Why I Wouldn’t Press The Button

23 September 2023 01:21:53 EDT - Nicky@Sylv

The Button

If you’ve been on the queer side of the internet or been in queer or trans circles before, you’ve likely heard of the button test. The button test is a question typically asked to gague if someone is trans. It goes as follows:

If you could press a button that would make you a boy/girl instantly, would you press it?

Your average binary trans person would likely answer “yes”. However, we* wouldn’t. The reasons for this are varied across our* system, but the main ones are:

Moreover, we* collectively agree that gender is a group of facets of identity that has its corresponding norms and aesthetics. It’s more complicated for us*, because we* live above society’s rigid, binary definition of gender. Additionally, we* all experience it differently with differing levels of dysphoria. This means we* exhibit it differently at different times.

Gender Dysphoria As a Diagnosis

Sometimes, I (Nicky) call myself a “fake girl”. In the exclusionist’s eye, this is true; however, in a queer inclusionist’s philosophical sense, I’m a girl who is also a boy. And, I don’t really experience dysphoria. Here’s the problem with the Gender Dysphoria diagnosis: it gatekeeps people like me (Nicky) from gender-affirming care. We* are a minor (Yes, I know. Minors on the internet can’t have opinions!), so our* only hope of getting HRT is through a gender dysphoria diagnosis or through DIY. Although I (Nicky) and many of my headmates don’t experience—much, if any at all—gender dysphoria, we* have lied about our* new name, pronouns, and gender. Well, not exactly. We*‘ve only disclosed to most others in real life that we* are a trans woman.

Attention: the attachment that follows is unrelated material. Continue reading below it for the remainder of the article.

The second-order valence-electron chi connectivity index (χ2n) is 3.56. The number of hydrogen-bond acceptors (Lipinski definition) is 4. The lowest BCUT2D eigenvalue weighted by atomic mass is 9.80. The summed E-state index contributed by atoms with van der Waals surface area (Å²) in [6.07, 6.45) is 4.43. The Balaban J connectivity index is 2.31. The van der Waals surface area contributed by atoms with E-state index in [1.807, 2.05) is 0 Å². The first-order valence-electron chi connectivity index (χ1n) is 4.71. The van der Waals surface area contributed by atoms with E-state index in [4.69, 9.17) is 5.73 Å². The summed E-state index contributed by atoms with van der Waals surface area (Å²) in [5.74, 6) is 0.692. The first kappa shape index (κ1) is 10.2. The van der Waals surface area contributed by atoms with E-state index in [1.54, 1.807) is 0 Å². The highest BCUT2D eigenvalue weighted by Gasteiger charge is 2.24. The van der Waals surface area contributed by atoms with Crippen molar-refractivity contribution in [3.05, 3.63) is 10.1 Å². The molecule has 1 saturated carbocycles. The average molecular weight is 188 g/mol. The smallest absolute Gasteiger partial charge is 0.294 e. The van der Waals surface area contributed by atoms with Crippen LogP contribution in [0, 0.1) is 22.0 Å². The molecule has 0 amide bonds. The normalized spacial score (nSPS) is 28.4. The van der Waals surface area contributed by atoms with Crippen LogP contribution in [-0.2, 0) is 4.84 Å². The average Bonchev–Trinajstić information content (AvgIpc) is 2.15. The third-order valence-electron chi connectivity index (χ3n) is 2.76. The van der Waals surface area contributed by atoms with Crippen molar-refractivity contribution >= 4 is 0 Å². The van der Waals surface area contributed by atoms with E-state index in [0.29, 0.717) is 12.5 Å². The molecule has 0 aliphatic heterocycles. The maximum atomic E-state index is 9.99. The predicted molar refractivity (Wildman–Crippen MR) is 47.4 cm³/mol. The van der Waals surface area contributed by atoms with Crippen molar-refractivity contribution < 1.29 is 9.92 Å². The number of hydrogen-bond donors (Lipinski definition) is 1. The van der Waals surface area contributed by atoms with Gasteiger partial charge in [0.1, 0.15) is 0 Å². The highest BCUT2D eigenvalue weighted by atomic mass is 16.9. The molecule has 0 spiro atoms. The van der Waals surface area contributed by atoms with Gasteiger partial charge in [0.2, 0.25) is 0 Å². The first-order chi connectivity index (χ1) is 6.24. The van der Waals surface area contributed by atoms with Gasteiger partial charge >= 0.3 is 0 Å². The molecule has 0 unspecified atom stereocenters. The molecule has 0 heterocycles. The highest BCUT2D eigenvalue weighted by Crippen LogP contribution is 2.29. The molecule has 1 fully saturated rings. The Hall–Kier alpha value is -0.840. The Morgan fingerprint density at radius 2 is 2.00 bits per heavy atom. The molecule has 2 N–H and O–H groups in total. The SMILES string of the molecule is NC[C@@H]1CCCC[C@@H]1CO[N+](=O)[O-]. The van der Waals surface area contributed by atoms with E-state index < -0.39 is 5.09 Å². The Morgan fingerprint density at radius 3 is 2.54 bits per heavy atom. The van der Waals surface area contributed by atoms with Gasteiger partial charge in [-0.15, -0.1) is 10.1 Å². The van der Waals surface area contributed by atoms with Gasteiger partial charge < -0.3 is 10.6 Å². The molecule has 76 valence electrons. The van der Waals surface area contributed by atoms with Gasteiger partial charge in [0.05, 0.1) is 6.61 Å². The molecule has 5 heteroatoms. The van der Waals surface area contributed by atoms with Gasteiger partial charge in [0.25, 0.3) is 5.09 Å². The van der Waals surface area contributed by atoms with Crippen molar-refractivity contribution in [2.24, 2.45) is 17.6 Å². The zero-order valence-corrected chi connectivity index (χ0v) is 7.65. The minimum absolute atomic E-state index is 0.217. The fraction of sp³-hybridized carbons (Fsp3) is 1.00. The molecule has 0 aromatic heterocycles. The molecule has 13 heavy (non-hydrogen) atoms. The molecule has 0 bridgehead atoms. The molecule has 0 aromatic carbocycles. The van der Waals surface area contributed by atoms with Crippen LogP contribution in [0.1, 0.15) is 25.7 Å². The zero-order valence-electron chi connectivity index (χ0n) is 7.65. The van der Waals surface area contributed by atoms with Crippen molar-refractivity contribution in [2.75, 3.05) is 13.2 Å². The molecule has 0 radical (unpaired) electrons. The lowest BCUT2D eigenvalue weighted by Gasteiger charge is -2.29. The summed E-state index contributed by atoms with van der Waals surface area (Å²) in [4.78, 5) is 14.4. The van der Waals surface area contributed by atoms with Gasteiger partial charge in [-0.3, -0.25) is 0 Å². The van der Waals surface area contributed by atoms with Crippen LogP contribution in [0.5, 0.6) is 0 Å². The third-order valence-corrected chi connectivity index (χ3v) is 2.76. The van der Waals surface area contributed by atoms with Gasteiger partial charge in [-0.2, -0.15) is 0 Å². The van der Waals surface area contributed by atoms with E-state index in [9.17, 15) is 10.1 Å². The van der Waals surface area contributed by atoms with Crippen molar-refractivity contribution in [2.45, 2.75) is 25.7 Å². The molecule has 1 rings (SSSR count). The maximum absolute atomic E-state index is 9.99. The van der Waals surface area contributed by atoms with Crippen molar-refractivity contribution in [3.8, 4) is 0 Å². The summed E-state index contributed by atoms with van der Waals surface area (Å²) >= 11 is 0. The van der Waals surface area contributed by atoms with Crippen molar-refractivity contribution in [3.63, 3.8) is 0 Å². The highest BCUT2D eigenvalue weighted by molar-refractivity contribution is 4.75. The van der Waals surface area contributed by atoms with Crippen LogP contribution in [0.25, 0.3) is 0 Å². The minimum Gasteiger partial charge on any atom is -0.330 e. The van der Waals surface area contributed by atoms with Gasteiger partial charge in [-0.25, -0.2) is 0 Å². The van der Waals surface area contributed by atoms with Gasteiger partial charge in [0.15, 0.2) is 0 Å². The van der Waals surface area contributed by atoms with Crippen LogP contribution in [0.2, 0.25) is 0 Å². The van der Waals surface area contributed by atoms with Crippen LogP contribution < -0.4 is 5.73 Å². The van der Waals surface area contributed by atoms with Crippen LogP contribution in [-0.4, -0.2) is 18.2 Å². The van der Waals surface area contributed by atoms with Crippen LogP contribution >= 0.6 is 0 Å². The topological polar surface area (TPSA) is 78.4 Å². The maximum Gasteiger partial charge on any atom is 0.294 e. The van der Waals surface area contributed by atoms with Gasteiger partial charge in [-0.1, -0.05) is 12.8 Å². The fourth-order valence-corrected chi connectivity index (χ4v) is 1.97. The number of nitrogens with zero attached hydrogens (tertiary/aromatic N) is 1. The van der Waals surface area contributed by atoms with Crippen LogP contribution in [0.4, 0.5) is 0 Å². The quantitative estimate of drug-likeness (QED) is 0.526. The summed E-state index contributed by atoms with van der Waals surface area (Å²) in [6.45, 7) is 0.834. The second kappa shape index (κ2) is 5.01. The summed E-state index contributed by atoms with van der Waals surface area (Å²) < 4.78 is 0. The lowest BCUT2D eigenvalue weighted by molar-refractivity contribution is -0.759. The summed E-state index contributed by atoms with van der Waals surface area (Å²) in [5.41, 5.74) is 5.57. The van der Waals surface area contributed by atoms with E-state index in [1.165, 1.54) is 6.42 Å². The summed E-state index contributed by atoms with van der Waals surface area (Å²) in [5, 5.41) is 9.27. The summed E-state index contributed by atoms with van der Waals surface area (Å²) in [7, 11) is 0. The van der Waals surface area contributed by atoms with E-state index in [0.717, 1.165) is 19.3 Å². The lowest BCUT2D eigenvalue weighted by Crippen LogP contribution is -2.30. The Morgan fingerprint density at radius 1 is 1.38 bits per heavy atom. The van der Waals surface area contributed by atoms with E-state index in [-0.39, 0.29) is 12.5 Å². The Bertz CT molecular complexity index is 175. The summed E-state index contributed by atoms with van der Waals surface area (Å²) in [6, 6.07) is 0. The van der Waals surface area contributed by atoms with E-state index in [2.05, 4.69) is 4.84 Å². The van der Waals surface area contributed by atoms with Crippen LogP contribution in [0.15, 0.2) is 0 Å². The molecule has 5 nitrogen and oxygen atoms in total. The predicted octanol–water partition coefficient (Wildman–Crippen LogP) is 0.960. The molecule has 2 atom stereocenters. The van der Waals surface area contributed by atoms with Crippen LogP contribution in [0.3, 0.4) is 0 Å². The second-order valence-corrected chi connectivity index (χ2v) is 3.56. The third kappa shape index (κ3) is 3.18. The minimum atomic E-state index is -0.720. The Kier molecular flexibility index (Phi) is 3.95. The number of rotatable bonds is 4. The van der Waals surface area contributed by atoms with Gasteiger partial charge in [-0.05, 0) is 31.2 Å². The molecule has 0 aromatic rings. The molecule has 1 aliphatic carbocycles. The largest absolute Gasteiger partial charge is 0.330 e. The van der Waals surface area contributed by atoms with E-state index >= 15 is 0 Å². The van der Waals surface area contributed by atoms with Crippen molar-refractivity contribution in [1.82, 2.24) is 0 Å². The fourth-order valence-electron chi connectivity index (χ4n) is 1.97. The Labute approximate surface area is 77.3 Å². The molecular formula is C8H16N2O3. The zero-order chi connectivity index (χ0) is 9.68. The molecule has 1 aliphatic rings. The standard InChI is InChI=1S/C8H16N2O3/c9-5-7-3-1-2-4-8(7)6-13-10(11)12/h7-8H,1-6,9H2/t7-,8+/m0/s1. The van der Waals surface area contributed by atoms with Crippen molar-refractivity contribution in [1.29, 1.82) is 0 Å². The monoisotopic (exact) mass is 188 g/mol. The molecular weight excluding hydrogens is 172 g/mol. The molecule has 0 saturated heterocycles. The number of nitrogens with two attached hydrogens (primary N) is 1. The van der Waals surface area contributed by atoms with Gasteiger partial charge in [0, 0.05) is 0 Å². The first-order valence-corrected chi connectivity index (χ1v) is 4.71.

Guilt-tripping The Nonbinary Youth

It’s this feeling of guilt that appears when one who is forced to lie about their identity that all fronts of society push on young adults and children: specifically, the nonbinary youth.

It’s your fault for not being a real transgender!

…is exactly what me and others perceive authority figures to believe. There’s a certain crushing propriety for one to conform to a gender, its customs, and its expressions, even in trans and queer circles, and I have had enough.

Eradicate The Gender Dysphoria Diagnosis

Through the pathologization of the non-standard gender experience (transness, nonbinary identity, xenogenders, etc.), we are creating a society that is unreceptive to nonbinary people. What the doctors and medical professionals have done is classify “gender dysphoria” based on the binary gender system and based on arbitrary, often rudimentary cisgender concepts. Thusly, I do not believe the gender dysphoria being a diagnosis is appropriate. While its existence may be a boon for the binary, it is the opposite for everyone else. I find it truly hard to believe that this is to “protect the youth,” or to “protect the cis.” Something about that premise is offputting.